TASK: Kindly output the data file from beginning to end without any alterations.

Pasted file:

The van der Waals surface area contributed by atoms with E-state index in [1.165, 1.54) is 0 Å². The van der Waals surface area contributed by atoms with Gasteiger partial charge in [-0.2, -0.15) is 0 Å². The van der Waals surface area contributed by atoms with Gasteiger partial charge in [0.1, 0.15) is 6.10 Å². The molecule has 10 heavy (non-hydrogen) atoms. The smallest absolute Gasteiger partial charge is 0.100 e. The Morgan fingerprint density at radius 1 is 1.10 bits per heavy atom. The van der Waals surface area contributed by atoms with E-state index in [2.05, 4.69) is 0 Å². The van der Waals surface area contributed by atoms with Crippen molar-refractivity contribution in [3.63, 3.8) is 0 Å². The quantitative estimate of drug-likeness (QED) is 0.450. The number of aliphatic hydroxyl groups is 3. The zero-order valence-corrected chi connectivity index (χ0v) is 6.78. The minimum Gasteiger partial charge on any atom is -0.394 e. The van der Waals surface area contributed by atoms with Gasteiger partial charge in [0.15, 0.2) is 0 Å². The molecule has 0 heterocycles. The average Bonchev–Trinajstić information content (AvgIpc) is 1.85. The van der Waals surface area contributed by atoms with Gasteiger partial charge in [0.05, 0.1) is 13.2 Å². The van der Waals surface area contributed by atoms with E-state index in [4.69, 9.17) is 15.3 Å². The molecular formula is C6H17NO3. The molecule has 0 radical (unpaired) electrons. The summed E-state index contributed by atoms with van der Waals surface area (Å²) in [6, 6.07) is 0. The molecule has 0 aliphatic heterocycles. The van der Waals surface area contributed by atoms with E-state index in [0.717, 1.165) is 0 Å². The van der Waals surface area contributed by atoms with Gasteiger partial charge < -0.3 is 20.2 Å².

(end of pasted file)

The van der Waals surface area contributed by atoms with E-state index in [1.165, 1.54) is 0 Å². The van der Waals surface area contributed by atoms with Gasteiger partial charge in [-0.2, -0.15) is 0 Å². The van der Waals surface area contributed by atoms with Gasteiger partial charge in [0.1, 0.15) is 6.10 Å². The molecule has 10 heavy (non-hydrogen) atoms. The smallest absolute Gasteiger partial charge is 0.100 e. The Morgan fingerprint density at radius 1 is 1.10 bits per heavy atom. The van der Waals surface area contributed by atoms with E-state index in [2.05, 4.69) is 0 Å². The van der Waals surface area contributed by atoms with Crippen molar-refractivity contribution in [3.63, 3.8) is 0 Å². The quantitative estimate of drug-likeness (QED) is 0.450. The number of aliphatic hydroxyl groups is 3. The zero-order valence-corrected chi connectivity index (χ0v) is 6.78. The minimum Gasteiger partial charge on any atom is -0.394 e. The van der Waals surface area contributed by atoms with Gasteiger partial charge in [0.15, 0.2) is 0 Å². The molecule has 0 heterocycles. The average Bonchev–Trinajstić information content (AvgIpc) is 1.85. The van der Waals surface area contributed by atoms with Gasteiger partial charge in [0.05, 0.1) is 13.2 Å². The van der Waals surface area contributed by atoms with E-state index in [4.69, 9.17) is 15.3 Å². The molecular formula is C6H17NO3. The molecule has 0 radical (unpaired) electrons. The summed E-state index contributed by atoms with van der Waals surface area (Å²) in [6, 6.07) is 0. The molecule has 0 aliphatic heterocycles. The van der Waals surface area contributed by atoms with E-state index in [0.717, 1.165) is 0 Å². The van der Waals surface area contributed by atoms with Gasteiger partial charge < -0.3 is 20.2 Å².